TU Dresden - Tropical Forestry Blog

WoodCluster and PhytoWood Projects under COVID-19: Challenged to be flexible and focused

Interacting with local stakeholders in WoodCluster Field School in Ethiopia 2019 – which cannot take place in the pandemic (©WoodCluster)

Uncertainty is what most people probably feel currently in their private and professional life worldwide. It also characterizes our current work in the WoodCluster and PhytoWood-Synergies projects. The COVID-19 pandemic interrupted the project flow from one day to the other. After being still confident to postpone activities for a few weeks or a few months earlier this year, it became clear that most activities on the ground in 2020 had to be cancelled. These included research fieldwork from PhD candidates and MSc students, workshops with local stakeholders as well as educational excursions with students.

Bringing people together from different countries and gathering local stakeholders for group discussion are some of our core activities. These cannot be conducted in the near future as borders are partially closed, international flights reduced, and infection risk during travels prevailing. Official restrictions and reservations of the local people in the partner countries need to be respected as well.

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Discussing “Global Perspectives on Forests” at the Political Art Days Festival in Dresden

Panel.discussion.on.“Global.Perspectives.on.Forests”.(left-right:.Gabriela,.Sherry,.André,.Pragyan,.Nicolás) (©A. Mou)

October 1st 2020 was an exceptional day for the institute. First of all, we transitioned from the 27-year leadership of Prof. Jürgen Pretzsch to Prof. Lukas Gießen. Our institute also changed its name to: “Chair of Tropical and International Forestry”. Second of all, we manifested one of our institute’s core philosophies – collective action – for the Political Art Days Festival in Dresden organized by CAMBIO e.V.. Our current students, alumni, current and former staff members attended the opening of the Political Art Days festival with a panel discussion about “Global Perspectives on Forests”.

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A pilot project on Farmer-Managed Natural Regeneration in Uganda

The project leader and some of the FMNR Champions during field work (©Bonny Jjemba)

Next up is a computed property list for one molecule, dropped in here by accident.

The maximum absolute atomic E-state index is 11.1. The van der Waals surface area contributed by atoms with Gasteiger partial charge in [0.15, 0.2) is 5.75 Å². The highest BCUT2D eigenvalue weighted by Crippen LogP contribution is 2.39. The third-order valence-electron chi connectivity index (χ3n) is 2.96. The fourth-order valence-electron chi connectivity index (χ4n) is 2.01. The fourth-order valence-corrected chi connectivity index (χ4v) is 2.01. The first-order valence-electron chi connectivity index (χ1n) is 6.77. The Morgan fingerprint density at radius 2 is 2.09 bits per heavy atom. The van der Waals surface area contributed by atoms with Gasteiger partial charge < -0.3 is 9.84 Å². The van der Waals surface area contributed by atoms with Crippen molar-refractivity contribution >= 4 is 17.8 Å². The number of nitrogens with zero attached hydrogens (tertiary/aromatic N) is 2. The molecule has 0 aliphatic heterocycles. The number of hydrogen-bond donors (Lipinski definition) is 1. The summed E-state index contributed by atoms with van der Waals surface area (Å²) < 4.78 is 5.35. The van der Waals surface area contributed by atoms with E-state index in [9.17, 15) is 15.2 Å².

I’m called Jjemba Bonny, an alumnus of MSc Tropical Forestry from Uganda. I completed my studies in 2019 and my research project was done on Farmer-Managed Natural Regeneration (FMNR) in Mubende District, Uganda. FMNR is a simple land restoration technique that involves regeneration and management of trees from living stumps, roots or naturally growing seedlings on a farm. During my research, I found out that a large percentage of farmers were unaware about the technique. This encouraged me to design a project that will address the above challenge. After reading through the guidelines of the Rufford Small Grants for Nature Conservation, I discovered that my project meets their criteria. I began my application process during the COVID-19 lockdown period in April 2020 and submitted it in late June 2020. The application was reviewed by the Rufford Foundation in a period of 3 months from July to September, 2020, and I’m delighted to inform you that it was successful.

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27 years of Prof. Pretzsch and internationalization to Tharandt

Prof. Pretzsch in the Andes landscape ©IIFFP

On October 5th we gathered in a small group to commemorate the 27 years of leadership of Professor Pretzsch at the institute. Members of the team, his doctoral students and his wife wanted to wish him the best for this new stage of his life as senior professor. Complemented by a small buffet with delicacies from various countries, we had a toast to celebrate his unrivaled legacy and dedication in the tropical forestry field. Even Prof. Pretzsch prepared a cake with organic apples from his orchard, which he used to prepare in his students days and was a sought-after one among his peers.

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Excursion to the “Urban Gardens” as the beginning of the module “Urban Forestry in the Tropics”

Group of students and members of Höhenluft I ©G. Huidobro

The Book “Urban Tree Management: For the Sustainable Development of Green Cities” mentions about the name Höhenluft I, which is one over 370 allotment garden complexes in Dresden. This allotment gardens are not only famous for its variable benefits over time, but also contains several interesting stories of history in Dresden city. Over the period from the beginning to present, this allotment gardens witnessed the time of the German Empire until 1918, the darkest time in the story of Germany from 1933 to 1989, but they also witnessed an important day for German people, the day of the reunification on October 3, 1990.

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Second round of the Workshop “Project Monitoring and Reporting: Introduction to Geographic Methods using Open-Source Software”

Due the high demand of the first round of the online workshop “Project Monitoring and Reporting: Introduction to Geographic Methods using Open-Source Software”. The Institute of International Forestry and Forest Products of the TU Dresden in collaboration with BluoVerda Deutschland e.V. and Weltweit e.V. -DAAD funded-,  are pleased to invite you to apply to a second round.

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